From Skyler White to Dana Brody, female TV characters have been getting some hatred lately. And itâ€™s kind of incomprehensible that so many female characters invite so much violent wrath. In a recent column, IO9â€™s Rob Bricken addresses the issue and points to three causes for the glacial attack on female characters: the writing, the audience, and the actors. Writers just donâ€™t write women as well as they write males; a typical television role for women involves a one-dimensional life defined solely by her relationship to male characters. Maybe not as much thought goes into casting women, because some actors just donâ€™t provide much insight into the depths of their characters. Finally, audiences are tougher on women. If a woman does something unethical (e.g. Skyler White cheats on Walt), viewers are less likely to forgive her.
While Brickenâ€™s words are spot-on, I canâ€™t help but think that some of the hatred has to do with the way fictional women often operate in dramatic storytelling. The old stereotype that women are better with emotions lends female characters to a sort of tedious form of emotional exposition. Breaking Badâ€™s Skyler White, Mad Menâ€™s Betty Draper, and Homelandâ€™s Jessica Brody serve as proxies for the viewer; like the audience, their main arc lies in discovering and painstakingly processing the conflict within the male protagonist. And thatâ€™s irritating to watch. Viewers find Dana Brody and Skyler White whiney; the more they talk about their feelings, the more they grate on reviewers. The old stereotype that women like to talk about ourselves and our emotions is expressed in these characters in a way that often makes their emotions themselves seem disingenuous.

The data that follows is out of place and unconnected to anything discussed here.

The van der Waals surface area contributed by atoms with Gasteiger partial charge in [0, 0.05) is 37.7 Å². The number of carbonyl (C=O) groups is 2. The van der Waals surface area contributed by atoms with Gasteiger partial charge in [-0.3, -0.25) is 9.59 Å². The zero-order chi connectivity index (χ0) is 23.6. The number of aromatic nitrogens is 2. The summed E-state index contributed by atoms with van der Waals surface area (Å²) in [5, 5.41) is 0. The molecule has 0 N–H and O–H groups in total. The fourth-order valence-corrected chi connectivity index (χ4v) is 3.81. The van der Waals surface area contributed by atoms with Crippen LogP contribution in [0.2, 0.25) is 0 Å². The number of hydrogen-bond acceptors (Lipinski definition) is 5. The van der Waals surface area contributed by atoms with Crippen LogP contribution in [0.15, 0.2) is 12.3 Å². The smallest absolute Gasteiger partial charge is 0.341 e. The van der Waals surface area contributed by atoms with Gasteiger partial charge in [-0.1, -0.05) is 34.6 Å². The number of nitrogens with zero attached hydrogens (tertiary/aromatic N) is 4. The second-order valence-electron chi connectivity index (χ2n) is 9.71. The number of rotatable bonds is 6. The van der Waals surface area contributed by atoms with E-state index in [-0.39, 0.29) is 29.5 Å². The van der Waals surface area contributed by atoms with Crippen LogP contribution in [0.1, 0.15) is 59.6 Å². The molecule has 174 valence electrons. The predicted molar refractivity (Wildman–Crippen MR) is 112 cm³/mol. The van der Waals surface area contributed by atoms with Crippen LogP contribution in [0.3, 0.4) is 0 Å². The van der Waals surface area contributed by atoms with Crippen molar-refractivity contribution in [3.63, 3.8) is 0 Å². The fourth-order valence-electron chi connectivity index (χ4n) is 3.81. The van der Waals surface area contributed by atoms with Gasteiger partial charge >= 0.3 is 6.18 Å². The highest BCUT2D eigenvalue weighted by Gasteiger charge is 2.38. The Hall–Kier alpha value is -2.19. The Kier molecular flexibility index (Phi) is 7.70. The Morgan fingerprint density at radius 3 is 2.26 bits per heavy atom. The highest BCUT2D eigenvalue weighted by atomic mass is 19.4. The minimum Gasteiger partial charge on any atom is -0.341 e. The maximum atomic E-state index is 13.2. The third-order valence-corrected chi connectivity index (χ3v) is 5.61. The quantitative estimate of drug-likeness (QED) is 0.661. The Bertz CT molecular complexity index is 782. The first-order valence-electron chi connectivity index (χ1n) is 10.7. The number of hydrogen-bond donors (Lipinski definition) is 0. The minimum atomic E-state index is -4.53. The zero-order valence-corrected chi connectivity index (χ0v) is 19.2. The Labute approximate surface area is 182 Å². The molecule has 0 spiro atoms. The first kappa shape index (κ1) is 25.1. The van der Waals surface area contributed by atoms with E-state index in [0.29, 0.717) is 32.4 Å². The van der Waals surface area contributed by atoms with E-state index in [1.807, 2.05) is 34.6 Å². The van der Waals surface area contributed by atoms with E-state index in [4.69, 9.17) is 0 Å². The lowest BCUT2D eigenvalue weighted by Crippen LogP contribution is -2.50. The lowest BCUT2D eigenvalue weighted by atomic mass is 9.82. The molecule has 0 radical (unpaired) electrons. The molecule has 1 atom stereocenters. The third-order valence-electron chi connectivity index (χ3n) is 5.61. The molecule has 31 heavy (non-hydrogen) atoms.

We want to see the action inspired by a characterâ€™s emotional arc because thatâ€™s what we ourselves experience; hearing about it is just plain annoying and boring. Mad Men is so successful at creating beloved characters of all genders because the characters rarely sit around and chit-chat about their innermost secrets: we learn about Don or Peggyâ€™s fears and sorrows through watching them sip brandy or have sex. Sally Draper can transmit feelings about her father by cutting her hair, and thatâ€™s far more moving and cathartic that Danaâ€™s obvious complaining. Audiences donâ€™t need things explained to us through television wives; we want female characters with complex emotions that trigger realistic actions.
Why do you think people love to hate on women in TV?
Images via IX Daily and AP Sense
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